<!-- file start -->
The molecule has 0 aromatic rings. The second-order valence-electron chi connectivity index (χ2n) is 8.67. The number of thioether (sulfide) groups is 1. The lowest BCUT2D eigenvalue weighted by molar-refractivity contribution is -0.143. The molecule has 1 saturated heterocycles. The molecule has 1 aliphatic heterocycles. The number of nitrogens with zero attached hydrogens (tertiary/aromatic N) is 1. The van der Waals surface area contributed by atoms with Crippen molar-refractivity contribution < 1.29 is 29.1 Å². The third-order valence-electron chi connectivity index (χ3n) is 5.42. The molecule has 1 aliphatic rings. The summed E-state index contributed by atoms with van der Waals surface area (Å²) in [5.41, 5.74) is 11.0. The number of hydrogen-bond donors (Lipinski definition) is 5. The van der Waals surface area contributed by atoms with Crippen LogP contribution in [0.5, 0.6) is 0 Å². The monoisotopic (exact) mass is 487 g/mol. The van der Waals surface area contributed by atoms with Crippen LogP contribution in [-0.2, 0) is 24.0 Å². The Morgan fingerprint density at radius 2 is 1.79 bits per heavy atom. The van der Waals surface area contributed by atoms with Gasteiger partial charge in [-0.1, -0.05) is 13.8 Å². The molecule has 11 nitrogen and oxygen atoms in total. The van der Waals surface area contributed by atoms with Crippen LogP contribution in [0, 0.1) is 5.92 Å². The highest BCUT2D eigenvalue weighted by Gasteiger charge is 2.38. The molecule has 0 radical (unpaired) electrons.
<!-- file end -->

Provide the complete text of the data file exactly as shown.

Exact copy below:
The molecule has 0 aromatic rings. The second-order valence-electron chi connectivity index (χ2n) is 8.67. The number of thioether (sulfide) groups is 1. The lowest BCUT2D eigenvalue weighted by molar-refractivity contribution is -0.143. The molecule has 1 saturated heterocycles. The molecule has 1 aliphatic heterocycles. The number of nitrogens with zero attached hydrogens (tertiary/aromatic N) is 1. The van der Waals surface area contributed by atoms with Crippen molar-refractivity contribution < 1.29 is 29.1 Å². The third-order valence-electron chi connectivity index (χ3n) is 5.42. The molecule has 1 aliphatic rings. The summed E-state index contributed by atoms with van der Waals surface area (Å²) in [5.41, 5.74) is 11.0. The number of hydrogen-bond donors (Lipinski definition) is 5. The van der Waals surface area contributed by atoms with Crippen LogP contribution in [0.5, 0.6) is 0 Å². The monoisotopic (exact) mass is 487 g/mol. The van der Waals surface area contributed by atoms with Crippen LogP contribution in [-0.2, 0) is 24.0 Å². The Morgan fingerprint density at radius 2 is 1.79 bits per heavy atom. The van der Waals surface area contributed by atoms with Gasteiger partial charge in [-0.1, -0.05) is 13.8 Å². The molecule has 11 nitrogen and oxygen atoms in total. The van der Waals surface area contributed by atoms with Crippen LogP contribution in [0, 0.1) is 5.92 Å². The highest BCUT2D eigenvalue weighted by Gasteiger charge is 2.38. The molecule has 0 radical (unpaired) electrons.